Perhaps the answer instead is to require permits to breed and own any breed or breed mix of a certain size and stature - a sort of dog ownership suitability permit. Those who own certain breeds without such permits would face jail time. Of course this takes time and money.

In the meantime, the city of Charleston has a new leash law and I think it's a good one. Unless on personal property or within a fenced, off-leash dog park, dogs must be on leash. I believe an enforced leash law will cut down on roaming dogs, pet overpopulation, and dog attacks.

When you go to an off-leash dog park, you do accept some risk. A small dog play area will help minimize this risk but that won't stop all dog fights from happening. As dog owners, we must come together and find a real solution for keeping our dogs safe while at dog parks. Perhaps a licensing program that requires a temperament test? The license must then be presented at area dog parks before admittance? But what about un-manned dog parks such as the dog run at Hampton Park? These are the sorts of questions we must ask of each other , with respect and without heightened emotion. Please feel free to weigh in with your thoughts at the LCD message board:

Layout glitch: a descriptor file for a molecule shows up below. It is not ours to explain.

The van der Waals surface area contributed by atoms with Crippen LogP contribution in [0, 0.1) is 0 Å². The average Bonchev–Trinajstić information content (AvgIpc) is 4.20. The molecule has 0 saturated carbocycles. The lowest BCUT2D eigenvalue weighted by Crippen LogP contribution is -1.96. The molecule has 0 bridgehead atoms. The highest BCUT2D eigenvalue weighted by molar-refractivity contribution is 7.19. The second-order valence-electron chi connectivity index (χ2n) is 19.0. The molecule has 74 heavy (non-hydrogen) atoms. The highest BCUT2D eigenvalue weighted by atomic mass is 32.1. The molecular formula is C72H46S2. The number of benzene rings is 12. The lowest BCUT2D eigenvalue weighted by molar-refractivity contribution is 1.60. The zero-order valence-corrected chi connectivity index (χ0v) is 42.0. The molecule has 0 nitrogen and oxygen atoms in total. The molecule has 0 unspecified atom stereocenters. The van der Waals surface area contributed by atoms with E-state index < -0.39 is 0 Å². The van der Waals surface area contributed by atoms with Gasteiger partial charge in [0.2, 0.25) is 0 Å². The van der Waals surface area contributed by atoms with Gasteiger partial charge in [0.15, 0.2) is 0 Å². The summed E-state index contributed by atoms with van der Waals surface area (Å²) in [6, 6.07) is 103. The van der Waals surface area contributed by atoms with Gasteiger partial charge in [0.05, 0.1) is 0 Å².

Educational programs that promote responsible pet ownership are crucial for every community. We are fortunate here in the Charleston area to have many educational programs through groups such as the Charleston Animal Society, Pet Helpers and the various breed specific rescue groups. Lowcountry Dog is committed to promoting these programs and policies in every way possible.

Leah England

Monday, March 09, 2009

photo courtesy:
Training Tip

Jumping – The following suggestions work in general for most dogs, (none of them will apply to all dogs because every dog is an individual like people and every situation is different):